There were a total of 80 patients; their ages ranged from 25 to 72 years, mean±SD 54.55±11.72. In terms of the sex distribution, there were 34 (42.5%) male patients and 46 (57.5%) female patients. There were 62 (77.5%) hypertensive patients and 28 (35%) patients with type 2 diabetes mellitus. The visual acuity findings were categorized according to the WHO criteria: 40 (50%) patients presented with good vision with visual acuity (6/6–6/18), impaired vision (6/24–6/60) was detected in 31 (38.75%) patients and the remaining nine (11.25%) patients were legally blind.

In terms of IOP, the mean IOP in the present study was 14 mmHg. Fundus examination revealed wide variations in retinal changes as shown in [Table 1] and in [Figure 1],[Figure 2],[Figure 3]. However, the severity of hypertensive retinopathy was strongly correlated with the degree of blood pressure control as shown in [Table 2].
Table 1 Retinal findings in all patients

Click here to view
Figure 1 A and B: Color fundus of a patient with bilateral severe hypertensive retinopathy changes with scattered retinal hemorrhages and exudates C: OCT of another patient shows severe macular degeneration with foveal thinning.

Click here to view
Figure 2 Color fundus shows NPDR, old laser marks with diabetic maculopathy.

Click here to view
Figure 3 Color fundus of a female patient aged 27 years old with lupus nephritis shows right retinal vasculitis along the lower temporal vascular arcade and left hypertensive retinopathy changes.

Click here to view
Table 2 Illustrating the correlation between blood pressure control and the degree of hypertensive retinopathy

Click here to view

Furthermore, it was found that the severity of retinal changes increased as the URR decreased, and the results were statistically significant (P=0.001). The URR in patients with severe retinal changes ranged from 44 to 89%, with mean±SD 57.85±11.08%, while in patients with minimal retinal changes, it ranged from 57 to 92%, with mean±SD 73.34±10.64%; this is shown in [Table 3].
Table 3 Relation between the severity of retinal changes and urea reduction ratio of all patients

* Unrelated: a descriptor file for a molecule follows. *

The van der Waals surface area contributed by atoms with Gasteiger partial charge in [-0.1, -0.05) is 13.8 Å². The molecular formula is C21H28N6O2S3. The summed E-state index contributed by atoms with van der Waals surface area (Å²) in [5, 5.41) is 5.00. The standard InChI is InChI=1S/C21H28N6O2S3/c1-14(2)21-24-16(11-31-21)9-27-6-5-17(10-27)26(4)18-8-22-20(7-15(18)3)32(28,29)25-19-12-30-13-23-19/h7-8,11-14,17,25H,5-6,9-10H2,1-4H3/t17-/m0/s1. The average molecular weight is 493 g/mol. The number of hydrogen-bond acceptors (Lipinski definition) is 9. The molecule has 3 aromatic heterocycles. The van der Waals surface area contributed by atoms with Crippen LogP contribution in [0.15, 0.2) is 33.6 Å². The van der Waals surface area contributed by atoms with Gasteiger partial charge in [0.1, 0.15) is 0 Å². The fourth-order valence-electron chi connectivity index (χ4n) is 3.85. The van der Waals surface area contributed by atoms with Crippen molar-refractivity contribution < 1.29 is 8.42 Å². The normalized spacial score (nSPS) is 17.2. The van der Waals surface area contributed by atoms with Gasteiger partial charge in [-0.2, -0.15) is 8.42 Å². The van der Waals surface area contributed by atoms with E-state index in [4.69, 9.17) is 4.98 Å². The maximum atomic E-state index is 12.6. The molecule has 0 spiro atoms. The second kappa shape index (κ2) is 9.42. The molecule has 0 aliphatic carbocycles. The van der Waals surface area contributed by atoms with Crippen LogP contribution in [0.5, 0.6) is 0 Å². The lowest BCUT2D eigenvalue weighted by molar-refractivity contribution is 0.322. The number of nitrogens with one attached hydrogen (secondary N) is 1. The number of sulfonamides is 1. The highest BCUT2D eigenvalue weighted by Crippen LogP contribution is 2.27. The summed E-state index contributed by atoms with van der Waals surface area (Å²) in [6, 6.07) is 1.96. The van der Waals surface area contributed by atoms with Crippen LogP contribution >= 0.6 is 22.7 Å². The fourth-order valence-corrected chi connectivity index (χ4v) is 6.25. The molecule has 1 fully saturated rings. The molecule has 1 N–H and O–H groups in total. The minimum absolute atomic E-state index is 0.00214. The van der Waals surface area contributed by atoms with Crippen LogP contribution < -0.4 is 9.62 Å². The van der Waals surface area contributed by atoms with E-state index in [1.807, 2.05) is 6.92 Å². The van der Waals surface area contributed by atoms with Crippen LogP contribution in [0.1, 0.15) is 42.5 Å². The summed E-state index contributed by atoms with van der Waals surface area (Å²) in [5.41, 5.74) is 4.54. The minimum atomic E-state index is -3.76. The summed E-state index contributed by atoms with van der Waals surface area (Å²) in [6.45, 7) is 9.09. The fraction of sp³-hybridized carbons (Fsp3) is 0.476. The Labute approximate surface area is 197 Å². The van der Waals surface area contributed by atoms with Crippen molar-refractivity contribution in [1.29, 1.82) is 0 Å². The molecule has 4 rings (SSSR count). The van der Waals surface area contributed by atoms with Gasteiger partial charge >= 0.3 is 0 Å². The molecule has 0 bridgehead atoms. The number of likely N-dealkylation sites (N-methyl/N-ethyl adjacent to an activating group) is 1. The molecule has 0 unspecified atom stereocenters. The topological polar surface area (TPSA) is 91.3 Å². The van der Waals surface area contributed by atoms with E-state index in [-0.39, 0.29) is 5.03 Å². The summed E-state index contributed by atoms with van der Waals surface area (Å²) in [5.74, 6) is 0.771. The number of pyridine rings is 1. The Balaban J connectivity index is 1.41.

Click here to view

  Discussion Top

In the present study, the retinal findings were more predominant in females. In disagreement with our results, Deva et al. [13] reported that the retinal findings were more predominant in males. Also, this result is not in agreement with Ravin [14], Bradford [15], and Weatherall et al. [16], who reported that males are at more risk of developing retinal changes.

In terms of BCVA, about 50% of patients have good visual acuity, better than 6/18; however, good visual acuity is not an indicator of the degree of retinal affection as in the severe form of hypertension and diabetes, the macula remains unaffected and this is in agreement with Bourquia et al. [17], who reported that cataract and refractive errors were the most common causes of loss of vision in patients under chronic hemodialysis.

The mean IOP in our study eyes was 14 mmHg; this is not in agreement with another study carried out by Popa et al. [18] in which the average IOP of CKD patients was slightly lower than that of the control group (14.9±2 vs. 15.6±1.9 mmHg, respectively, with P=0.07).

Blum et al. [19] reported that the severity of retinopathy reflects the degree of severity of CKD. In both retinopathy and nephropathy, the basement membrane is markedly thickened with increased leakage. Wong [20] showed that these pathologic and hemodynamic abnormalities can affect retinal vasculature, with subsequent progressive microvascular damage in addition to hypertension, inflammation, and other processes.